Yes, if you put your effort into it and some extra diligence in the parts you find the most difficult (these are probably the parts you need the most).

Here’s why you can improve so much:

Most people have absolutely no system to fall back to when it comes to analytical questions.

Even people who are good at these questions…

They’ll still feel a bit uncomfortable whenever they get a math question and have absolutely no idea what to do when things go sour.

You, on the other hand, will be both (1) well practiced in the hardest analytical questions out there, and (2) reliant on a system that works and you can trust if things don’t go your way.


I’m extremely short on time. How much time do I need to go through this course?

Ideally, 2-3 focused weeks. 

If you have more time, that’s great too! The best you can do is to have this course as a companion through your preparation and learn the system in a slower way, along with training for other skills.

But if you’re REALLY short on time (i.e. 2-3 days), then you’re in for a big decision.

On one hand, you will not be able to complete the course before your interviews. Heck, it’ll even be hard to assimilate the stuff you do go through (one can only learn so much in a couple days).

On the other hand, if math is holding you back, and you’re at a high risk of rejection because of it, is there a better use of your time?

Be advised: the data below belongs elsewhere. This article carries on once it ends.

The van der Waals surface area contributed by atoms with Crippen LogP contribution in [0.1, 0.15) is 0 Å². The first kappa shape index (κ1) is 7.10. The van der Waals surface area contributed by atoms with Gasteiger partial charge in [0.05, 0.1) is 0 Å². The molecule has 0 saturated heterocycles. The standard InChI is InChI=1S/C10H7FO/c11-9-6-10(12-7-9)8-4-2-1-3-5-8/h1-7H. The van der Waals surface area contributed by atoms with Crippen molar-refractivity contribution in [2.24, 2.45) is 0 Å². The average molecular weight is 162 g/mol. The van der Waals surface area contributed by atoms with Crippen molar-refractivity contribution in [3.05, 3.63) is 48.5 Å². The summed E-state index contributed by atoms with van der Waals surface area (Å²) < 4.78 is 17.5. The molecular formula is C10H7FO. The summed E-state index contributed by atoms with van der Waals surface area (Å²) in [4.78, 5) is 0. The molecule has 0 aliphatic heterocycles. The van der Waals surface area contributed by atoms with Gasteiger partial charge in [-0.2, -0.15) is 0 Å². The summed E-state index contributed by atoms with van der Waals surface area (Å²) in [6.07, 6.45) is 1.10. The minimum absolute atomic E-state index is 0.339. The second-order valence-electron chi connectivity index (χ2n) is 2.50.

What I would do in your position is to: 

1) Immediately try to postpone your interview (usually can be done, and if you ask in a reasonable way there’s no risk for you as they do want you to succeed, aka not waste their time).

2) Get this course and try to go through the most important parts of it for you.

But again, it’s a tough decision that only you can make.

"What are my other options?"

We have had a lot of experience with candidates who have trouble with quant analyses, and we know there’s no other decent solution to it… Which is why we’ve created this course!

Still, it makes sense to go through an overview of what your other options are to improve your ability in math questions, so you can make the best decision for yourself.


Option #1: Overloading yourself with text-based drills (e.g. from casebooks).

You’ve probably already tried doing a bunch of math from cases in casebooks…

… And it probably didn’t help much!

Not only are most questions too easy, they’re also extremely similar to one another. Add to that the fact that they don’t really explain how they got to the answer, and practicing with them becomes little more than treading water.

Other sources of text-based drills (like some websites you may find online) aren’t much better.

They (1) optimize for volume, (2) are filled with unrealistic questions you’d never see in a case interview, and (3) most importantly, they offer absolutely no methodology for you to learn to go from point A (the question), to point B (a great answer).

Unless you’re already great at math, these options are time-wasters. 

Much better to learn a tested method that actually helps you learn realistic questions in a structured and predictable way.


Option #2: Focusing on GMAT-like math questions.

I’ve seen a lot of people trying to use math exam questions to “get more practice”.

Some even go back to high school algebra textbooks.